San Francisco supervisors have unanimously passed legislation that will provide all homeless people in the city with a safe place to sleep.
A Place for All, the ordinance of District 8’s gay supervisor, Rafael Mandelman, took two years to prepare. At the June 7 supervisors’ meeting, board members made some changes before voting 11-0 for the ordinance.
The initial proposal, introduced in 2020, failed to make it out of the oversight board’s budget and finance committee, which instead backed safe sleeping places or sanctioned outdoor camping spaces. This newer version includes a wider range of options while putting less emphasis on collective dwellings such as shelters, but without removing them.
This time around, when the proposed ordinance passed through the Public Safety and Neighborhood Services Committee last month, it picked up some amendments that Mandelman said strayed from the original intent of the legislation. Enough then, he wondered if he himself would support the proposal.
Eventually he came.
“Some proposed amendments would have fundamentally undermined the legislation, but the amendments that were made were not,” he told the Bay Area Reporter via text message hours after the council passed the ordinance. . “At worst, they’ve muddled the intent of the legislation and complicated its implementation, but it’s still, as I said, a step forward.”
Specifically, an amendment added by District 7 Supervisor Myrna Melgar diluted the focus on immediate housing with a greater emphasis on permanent supportive housing.
The order requires the San Francisco Department of Homelessness and Supportive Housing to prepare a strategy to be implemented by Dec. 31, including estimates of the number of people likely to accept offered shelter. , how much it would cost and the total annual cost of the program once it has been implemented. The city agency is headed by bisexual executive director Shireen McSpadden, who grew up in San Francisco and previously headed the city’s Department of Disability and Aging Services.
To increase transparency about shelter availability, the ordinance will require the Department of Homelessness and Supportive Housing to maintain a dashboard on its website displaying the total number of shelters citywide, broken down by type of shelter, number of shelter units and occupancy rate, according to a press release from Mandelman’s office.
It also asks the property manager to identify locations throughout the city that might be suitable for use as shelters – such as the small shacks used at 33 Gough Street and safe sleeping sites – and then submit those findings. with the implementation of the homeless department. to plan.
Notably also, while the ordinance passed unanimously, it was not embraced enthusiastically among all supervisors. (A second and final vote will be required at the June 14 board meeting.)
During the board meeting, District 9 Supervisor Hillary Ronen was the first to really voice her doubts about the legislation, noting that issues such as homelessness are not just a San problem. Francisco and would be better treated on a regional basis, much like District 1 Supervisor Connie Chan later pointed out that the nine counties in the Bay Area have come together to manage COVID-19.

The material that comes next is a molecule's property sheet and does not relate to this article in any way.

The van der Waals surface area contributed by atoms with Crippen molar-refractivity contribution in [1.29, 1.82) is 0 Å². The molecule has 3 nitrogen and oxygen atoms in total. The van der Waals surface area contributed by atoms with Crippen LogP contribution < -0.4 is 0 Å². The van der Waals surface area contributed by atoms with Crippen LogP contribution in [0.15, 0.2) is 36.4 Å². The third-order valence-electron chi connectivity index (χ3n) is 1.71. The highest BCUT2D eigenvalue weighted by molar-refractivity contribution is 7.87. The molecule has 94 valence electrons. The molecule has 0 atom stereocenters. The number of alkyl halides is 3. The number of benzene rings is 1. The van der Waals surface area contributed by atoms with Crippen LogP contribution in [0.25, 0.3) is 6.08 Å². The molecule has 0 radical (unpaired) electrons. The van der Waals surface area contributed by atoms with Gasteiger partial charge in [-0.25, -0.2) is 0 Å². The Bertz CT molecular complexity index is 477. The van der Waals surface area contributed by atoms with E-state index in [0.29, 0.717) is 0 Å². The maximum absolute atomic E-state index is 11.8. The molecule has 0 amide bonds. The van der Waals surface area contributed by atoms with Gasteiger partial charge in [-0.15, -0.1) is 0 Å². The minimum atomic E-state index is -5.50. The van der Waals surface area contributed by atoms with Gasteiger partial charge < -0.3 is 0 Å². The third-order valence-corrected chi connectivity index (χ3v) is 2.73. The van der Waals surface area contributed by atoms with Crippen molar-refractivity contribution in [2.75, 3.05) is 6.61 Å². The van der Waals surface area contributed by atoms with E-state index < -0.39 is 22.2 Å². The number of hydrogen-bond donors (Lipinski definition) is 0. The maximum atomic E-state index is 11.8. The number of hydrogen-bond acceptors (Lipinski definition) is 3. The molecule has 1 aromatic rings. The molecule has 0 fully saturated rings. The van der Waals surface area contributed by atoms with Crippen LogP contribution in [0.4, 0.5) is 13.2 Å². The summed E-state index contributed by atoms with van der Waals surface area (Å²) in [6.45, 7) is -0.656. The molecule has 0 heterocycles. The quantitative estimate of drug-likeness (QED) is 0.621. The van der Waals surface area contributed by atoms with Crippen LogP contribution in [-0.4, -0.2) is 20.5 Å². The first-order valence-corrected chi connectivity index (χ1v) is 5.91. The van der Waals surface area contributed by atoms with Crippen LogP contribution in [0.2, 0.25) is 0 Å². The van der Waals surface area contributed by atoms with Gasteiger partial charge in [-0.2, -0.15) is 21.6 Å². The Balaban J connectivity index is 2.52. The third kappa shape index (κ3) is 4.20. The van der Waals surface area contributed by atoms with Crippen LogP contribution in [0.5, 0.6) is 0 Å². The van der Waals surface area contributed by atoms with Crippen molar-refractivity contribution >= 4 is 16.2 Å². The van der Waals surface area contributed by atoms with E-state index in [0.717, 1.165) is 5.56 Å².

“I’m voting for,” she told her fellow board members, but, she added, “I don’t think it will do anything.”
Chan was slightly more enthusiastic, but largely because of the amendments that had been added.
“We vote to ask [DHSH] to have a plan and do their job,” she said, referring to the homelessness service. “I think with the amendments and the suggestions from Melgar, we’re giving pretty good parameters. I also agree with Ronen that this is really a regional problem and there needs to be a regional approach.”
Chan said she, too, would “reluctantly” vote for the ordinance.
Melgar encouraged everyone to support the measure, saying, “I think it’s a pretty big policy change. It’s not something we’ve done before.”
Melgar also noted that his amendments, particularly one placing permanent supportive housing among the priorities of the ordinance, caused problems for the measure.
But the order now includes people living in their cars, she said.
“We need beds in transitional youth shelters, we need cabins, we need places where people can park safely,” Melgar said. “We need a bunch of different alternatives. But we need a plan.”
And then she recognized Mandelman for all the work he put into legislation.
“Thank you for carrying this rock uphill for the past two years,” she said.
District 5 Supervisor Dean Preston had his own apprehensions, but they were mostly about Mayor London Breed’s priorities.
“We just got a budget from the mayor that zeroes out housing,” Preston said, referring to Breed’s balanced budget proposal she released on June 1. His constituents, he added, “are asking for these things. … We can’t get the administration to buy a fucking $5 million apartment building to house the people in our neighborhood.”
Eventually, all 11 supervisors voted for the ordinance. Mandelman, a pragmatist through and through, was just glad it happened.
“Yeah, I didn’t like all of the amendments, but even with them I think the legislation makes San Francisco a city of refuge for everyone,” he told BAR after the meeting. “Now we need to see what the administration comes up with in terms of the proposed budget and the implementation plan. It’s a step in the right direction, but just a step.”
From then on, he said, his plan was to follow up with DSHS to ensure that the plan they are proposing “meets the intent of the legislation and, in the meantime, continues to do pressure for more shelters and more efficient and consistent encampment resolutions. “
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